CEng. PhD. BS. subject to approval by the graduate program director. MSc.ENGR 5242G Advanced Vibrations ENGR 5243G Mechanics and Dynamics of Machine Tools ENGR 5260G Advanced Robotics and Automation ENGR 5261G Advanced Mechatronics: MEMS and Nanotechnology ENGR 5263G Advanced Control iii) Core area – Automotive systems ENGR 5300G Automotive Engineering ENGR 5310G Advanced Vehicle Dynamics ENGR 5320G Automotive Aerodynamics ENGR 5330G Automotive Powertrains ENGR 5340G Automotive Noise. MS. SMIEEE Daniel Fischer. MASc/MEng students may replace ENGR 5310G (Advanced Vehicle Dynamics) by ENGR 5240G (Advanced Dynamics) or replace ENGR 5340G (Automotive Noise. FIMechE. FEIC. PhD. PhD Mikael Eklund. PEng.3. FCSME. BSc. subject to approval by the course instructor.1 Graduate faculty Michael Bennett. Vibrations and Harshness) by ENGR 5242G (Advanced Vibrations). The mechanical-focused project topic in ENGR 5240G/5242G is replaced by an automotive-focused project in ENGR 5310G/5340G. PhD. BSc. FASME. PhD. MPhil. PhD. MSc. BEng. PEng SECTION 11: GRADUATE PROGRAMS OFFERED BY THE FACULTY OF ENGINEERING AND APPLIED SCIENCE 76 . BSc. PhD (Faculty of Science) Ibrahim Dincer. MSc. PEng Jeremy Bradbury. PhD.3 Electrical and Computer Engineering 11. respectively. Vibrations and Harshness ENGR 5350G Automotive Materials and Manufacturing ENGR 5360G Automotive Electronics and Software ENGR 5370G Automotive Design Engineering iv) Concentration area – Communications and signal processing ENGR 5610G Stochastic Processes ENGR 5620G Digital Communications ENGR 5630G Statistical Signal Processing ENGR 5640G Advanced Wireless Communications ENGR 5650G Adaptive Systems and Applications ENGR 5670G Cryptography and Secure Communications v) Concentration area – Software ENGR 5720G Pervasive and Mobile Computing ENGR 5750G Software Quality Management ENGR 5760G Software Metrics vi) Concentration area – Electronics and control systems ENGR 5850G Analog Integrated Circuit Design ENGR 5860G Digital Integrated Circuit Design ENGR 5910G Embedded RealTime Control Systems ENGR 5920G Analysis and Control of Nonlinear Systems ENGR 5930G Adaptive Control ENGR 5940G Intelligent Control Systems ENGR 5970G Advanced Power Electronics A graduate course in one of the approved concentration areas for automotive engineering may be substituted for ENGR 53xxG. PEng. PEng Khalil El-Khatib. PhD (Faculty of Business and Information Technology) Ebrahim Esmailzadeh. BSc. BASc. BE. MA. FCSME. BS. MEng. PEng George Bereznai. FWIF Min Dong. 11. MSc.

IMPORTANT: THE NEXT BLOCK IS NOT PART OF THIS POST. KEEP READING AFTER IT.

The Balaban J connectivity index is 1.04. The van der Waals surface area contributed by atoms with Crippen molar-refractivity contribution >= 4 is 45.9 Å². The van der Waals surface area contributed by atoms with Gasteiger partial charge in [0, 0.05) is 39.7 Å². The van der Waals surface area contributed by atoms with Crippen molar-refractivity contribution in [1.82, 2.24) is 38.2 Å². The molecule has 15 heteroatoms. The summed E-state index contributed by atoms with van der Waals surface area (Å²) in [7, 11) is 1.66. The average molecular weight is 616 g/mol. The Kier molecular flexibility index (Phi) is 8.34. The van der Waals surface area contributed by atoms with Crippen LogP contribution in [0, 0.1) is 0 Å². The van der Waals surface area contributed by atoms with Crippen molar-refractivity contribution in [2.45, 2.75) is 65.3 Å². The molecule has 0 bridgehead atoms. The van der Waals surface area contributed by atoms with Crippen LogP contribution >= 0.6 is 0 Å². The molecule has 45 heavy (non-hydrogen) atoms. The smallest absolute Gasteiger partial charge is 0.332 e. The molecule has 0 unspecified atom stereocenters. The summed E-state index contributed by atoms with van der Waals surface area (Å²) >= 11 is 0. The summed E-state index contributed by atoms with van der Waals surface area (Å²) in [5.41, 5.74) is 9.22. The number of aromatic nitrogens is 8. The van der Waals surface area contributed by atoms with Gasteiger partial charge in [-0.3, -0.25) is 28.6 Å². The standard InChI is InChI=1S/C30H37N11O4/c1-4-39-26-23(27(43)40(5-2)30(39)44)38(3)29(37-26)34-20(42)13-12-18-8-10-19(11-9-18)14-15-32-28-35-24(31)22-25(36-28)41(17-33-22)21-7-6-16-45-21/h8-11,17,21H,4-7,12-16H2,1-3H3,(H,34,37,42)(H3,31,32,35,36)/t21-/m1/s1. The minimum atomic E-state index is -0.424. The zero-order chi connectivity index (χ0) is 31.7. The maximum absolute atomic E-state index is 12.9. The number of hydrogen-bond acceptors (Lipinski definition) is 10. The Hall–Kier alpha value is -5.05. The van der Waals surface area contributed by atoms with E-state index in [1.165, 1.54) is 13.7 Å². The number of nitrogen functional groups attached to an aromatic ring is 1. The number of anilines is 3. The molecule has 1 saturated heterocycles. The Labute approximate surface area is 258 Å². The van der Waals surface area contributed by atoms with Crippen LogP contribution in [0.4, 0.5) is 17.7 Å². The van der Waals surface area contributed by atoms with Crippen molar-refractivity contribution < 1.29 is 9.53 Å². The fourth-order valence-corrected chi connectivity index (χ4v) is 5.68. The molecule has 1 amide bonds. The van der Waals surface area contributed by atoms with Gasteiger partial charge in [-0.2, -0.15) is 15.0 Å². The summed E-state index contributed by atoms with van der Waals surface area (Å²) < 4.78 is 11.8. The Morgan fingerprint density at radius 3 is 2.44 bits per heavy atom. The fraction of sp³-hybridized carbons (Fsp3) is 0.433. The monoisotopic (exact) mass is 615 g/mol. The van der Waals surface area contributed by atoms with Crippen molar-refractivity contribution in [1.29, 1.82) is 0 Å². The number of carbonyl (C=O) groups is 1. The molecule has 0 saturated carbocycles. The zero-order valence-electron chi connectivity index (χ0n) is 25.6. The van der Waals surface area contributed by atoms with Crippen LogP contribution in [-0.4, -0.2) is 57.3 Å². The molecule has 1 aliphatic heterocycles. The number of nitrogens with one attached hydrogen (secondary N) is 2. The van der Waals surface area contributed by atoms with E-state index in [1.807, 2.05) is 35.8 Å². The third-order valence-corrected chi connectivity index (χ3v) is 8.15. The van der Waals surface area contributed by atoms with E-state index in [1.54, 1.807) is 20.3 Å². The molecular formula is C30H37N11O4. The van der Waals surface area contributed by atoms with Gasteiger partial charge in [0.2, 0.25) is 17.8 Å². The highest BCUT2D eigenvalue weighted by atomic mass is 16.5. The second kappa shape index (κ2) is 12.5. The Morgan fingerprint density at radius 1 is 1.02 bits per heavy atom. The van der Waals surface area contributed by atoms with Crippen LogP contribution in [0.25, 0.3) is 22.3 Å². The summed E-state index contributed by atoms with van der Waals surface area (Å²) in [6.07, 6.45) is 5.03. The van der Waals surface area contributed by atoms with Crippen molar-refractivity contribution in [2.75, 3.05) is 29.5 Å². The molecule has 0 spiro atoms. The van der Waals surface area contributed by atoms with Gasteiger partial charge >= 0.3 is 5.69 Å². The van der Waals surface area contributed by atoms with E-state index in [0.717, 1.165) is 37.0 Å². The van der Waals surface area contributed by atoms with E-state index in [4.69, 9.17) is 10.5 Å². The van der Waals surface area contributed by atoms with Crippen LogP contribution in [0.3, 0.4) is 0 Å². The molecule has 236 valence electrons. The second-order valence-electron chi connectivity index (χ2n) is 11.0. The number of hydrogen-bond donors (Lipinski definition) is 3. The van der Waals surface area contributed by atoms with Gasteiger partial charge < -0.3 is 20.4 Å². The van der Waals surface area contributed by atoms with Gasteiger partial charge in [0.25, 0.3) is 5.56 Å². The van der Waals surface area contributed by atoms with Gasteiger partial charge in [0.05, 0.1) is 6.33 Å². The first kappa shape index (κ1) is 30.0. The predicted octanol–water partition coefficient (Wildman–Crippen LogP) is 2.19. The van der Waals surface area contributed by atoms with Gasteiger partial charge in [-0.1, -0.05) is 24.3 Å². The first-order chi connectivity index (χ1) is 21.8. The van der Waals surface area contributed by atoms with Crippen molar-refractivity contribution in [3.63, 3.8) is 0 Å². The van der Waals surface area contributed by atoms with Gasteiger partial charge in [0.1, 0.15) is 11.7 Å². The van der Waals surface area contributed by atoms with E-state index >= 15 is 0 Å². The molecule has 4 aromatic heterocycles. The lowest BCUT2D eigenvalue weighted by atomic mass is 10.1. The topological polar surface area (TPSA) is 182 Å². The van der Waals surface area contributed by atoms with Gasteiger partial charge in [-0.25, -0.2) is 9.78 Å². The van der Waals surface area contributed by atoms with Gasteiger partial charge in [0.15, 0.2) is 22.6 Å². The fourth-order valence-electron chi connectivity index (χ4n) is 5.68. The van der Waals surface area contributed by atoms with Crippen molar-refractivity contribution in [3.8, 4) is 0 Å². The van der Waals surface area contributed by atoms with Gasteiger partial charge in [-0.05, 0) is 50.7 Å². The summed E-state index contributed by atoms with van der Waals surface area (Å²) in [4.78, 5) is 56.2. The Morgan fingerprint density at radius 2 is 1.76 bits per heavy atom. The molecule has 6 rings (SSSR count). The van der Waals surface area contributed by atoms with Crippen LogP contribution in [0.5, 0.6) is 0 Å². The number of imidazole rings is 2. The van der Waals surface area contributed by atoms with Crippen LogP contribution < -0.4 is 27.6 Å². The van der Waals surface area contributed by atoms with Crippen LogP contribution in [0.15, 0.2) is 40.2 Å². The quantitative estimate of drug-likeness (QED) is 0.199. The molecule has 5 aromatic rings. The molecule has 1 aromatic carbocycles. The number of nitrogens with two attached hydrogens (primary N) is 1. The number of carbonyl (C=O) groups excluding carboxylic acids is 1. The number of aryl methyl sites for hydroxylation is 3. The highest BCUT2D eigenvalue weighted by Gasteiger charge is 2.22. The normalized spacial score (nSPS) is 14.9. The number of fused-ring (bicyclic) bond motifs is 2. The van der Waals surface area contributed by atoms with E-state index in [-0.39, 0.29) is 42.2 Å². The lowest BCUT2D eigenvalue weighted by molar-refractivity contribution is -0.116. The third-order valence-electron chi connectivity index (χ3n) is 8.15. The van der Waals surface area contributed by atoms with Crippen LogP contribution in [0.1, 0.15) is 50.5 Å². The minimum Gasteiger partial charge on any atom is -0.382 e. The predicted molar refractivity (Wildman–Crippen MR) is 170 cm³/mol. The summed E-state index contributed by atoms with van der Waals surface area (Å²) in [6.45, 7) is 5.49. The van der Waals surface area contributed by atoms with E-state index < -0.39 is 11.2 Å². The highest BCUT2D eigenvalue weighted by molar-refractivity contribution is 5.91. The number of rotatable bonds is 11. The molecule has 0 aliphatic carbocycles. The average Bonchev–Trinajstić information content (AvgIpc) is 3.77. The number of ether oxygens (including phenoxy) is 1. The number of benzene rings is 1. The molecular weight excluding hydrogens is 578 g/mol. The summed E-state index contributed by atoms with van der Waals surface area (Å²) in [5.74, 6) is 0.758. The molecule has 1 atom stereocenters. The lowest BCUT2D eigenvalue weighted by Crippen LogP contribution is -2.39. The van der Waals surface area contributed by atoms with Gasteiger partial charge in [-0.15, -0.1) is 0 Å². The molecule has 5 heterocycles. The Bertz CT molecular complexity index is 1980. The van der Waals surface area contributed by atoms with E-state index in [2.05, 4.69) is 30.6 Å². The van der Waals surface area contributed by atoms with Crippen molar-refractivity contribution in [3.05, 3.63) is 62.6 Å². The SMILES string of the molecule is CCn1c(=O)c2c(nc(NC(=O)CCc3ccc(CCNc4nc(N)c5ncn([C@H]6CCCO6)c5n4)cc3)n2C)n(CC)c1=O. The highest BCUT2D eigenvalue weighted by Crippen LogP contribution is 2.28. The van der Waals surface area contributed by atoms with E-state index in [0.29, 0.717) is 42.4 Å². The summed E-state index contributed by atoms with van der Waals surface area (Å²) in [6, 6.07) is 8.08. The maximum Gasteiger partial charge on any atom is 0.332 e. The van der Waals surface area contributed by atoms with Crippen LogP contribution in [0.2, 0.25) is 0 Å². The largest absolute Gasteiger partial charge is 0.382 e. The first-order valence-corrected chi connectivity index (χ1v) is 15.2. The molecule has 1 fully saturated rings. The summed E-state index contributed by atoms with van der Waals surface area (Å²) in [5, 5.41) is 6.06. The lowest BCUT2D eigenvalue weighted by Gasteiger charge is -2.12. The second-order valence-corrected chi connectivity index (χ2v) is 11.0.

Hossam Gabbar, BSc, MSc, PhD Ali Grami, MSc, MEng, PhD, PEng, SMIEEE Mark Green, BSc, MSc, PhD (Faculty of Science)* Marnie Ham, Diploma Engineering Technology, BSc, MASc, PhD, PEng Shahram Heydari, BSc, MSc, MASc, PhD (Faculty of Business and Information Technology) Xiaodong Lin, BASc, MASc, PhD (Faculty of Business and Information Technology) Ramiro Liscano, BScEng, MScEng, PhD, PEng, SMIEEE Lixuan Lu, BESc, MESc, PhD (Cross-appointment with the Faculty of Energy Systems and Nuclear Science) Richard Marceau, BEng, MScA, PhD, PEng, FCAE Carolyn McGregor, BASc, PhD (Faculty of Business and Information Technology and Faculty of Health Sciences) Ruth Milman, BASc, MASc, PhD Walid Morsi, BSc, MSc, PhD Greg Naterer, BMath, MASc, PhD, PEng, FCSME, FEIC, FASME Scott Nokleby, BEng, MASc, PhD, PEng Shahryar Rahnamayan, BSc, MS, PhD, PEng Bale Reddy, BTech, MTech, PhD Jing Ren, BA, MSc, PhD Shahram ShahbazPanahi, BSc, MSc, PhD, PEng Vijay Sood, BSc, MSc, PhD, FIEEE, FEIC Miguel Vargas Martin, BCompSc, MEng, PhD (Faculty of Business and Information Technology) Ying Wang, BEng, MASc, PhD Dan Zhang, BASc, MASc, PhD, PEng, FCSM Ying Zhu, BSc, MSc, PhD (Cross-appointment with the Faculty of Business and Information Technology)
* Master’s program

11.3.2 Program information The MASc and MEng programs in Electrical and Computer Engineering allow a student to study in all major areas associated with electrical and computer engineering. These areas include electrical, electronics, computer, telecommunications, biomedical, power generation and related industries. The discipline focuses on the design and manufacturing of electrical and computer technologies, and their component parts, as well as on the integration of components into complex systems. This industrial sector is continually advancing and giving rise to new opportunities. Some examples of technological challenges include opportunities to develop more advanced telecommunications networks (including wireless and the Internet), more powerful computers (with more memory and lower cost), and electric vehicles. The PhD program is comprised of three fields: • Communications and Signal Processing; • Control Systems; and • Software Systems.

SECTION 11: GRADUATE PROGRAMS OFFERED BY THE FACULTY OF ENGINEERING AND APPLIED SCIENCE 77

Patrick Hung, BSc, MPhil, MASc, PhD (Faculty of Business and Information Technology)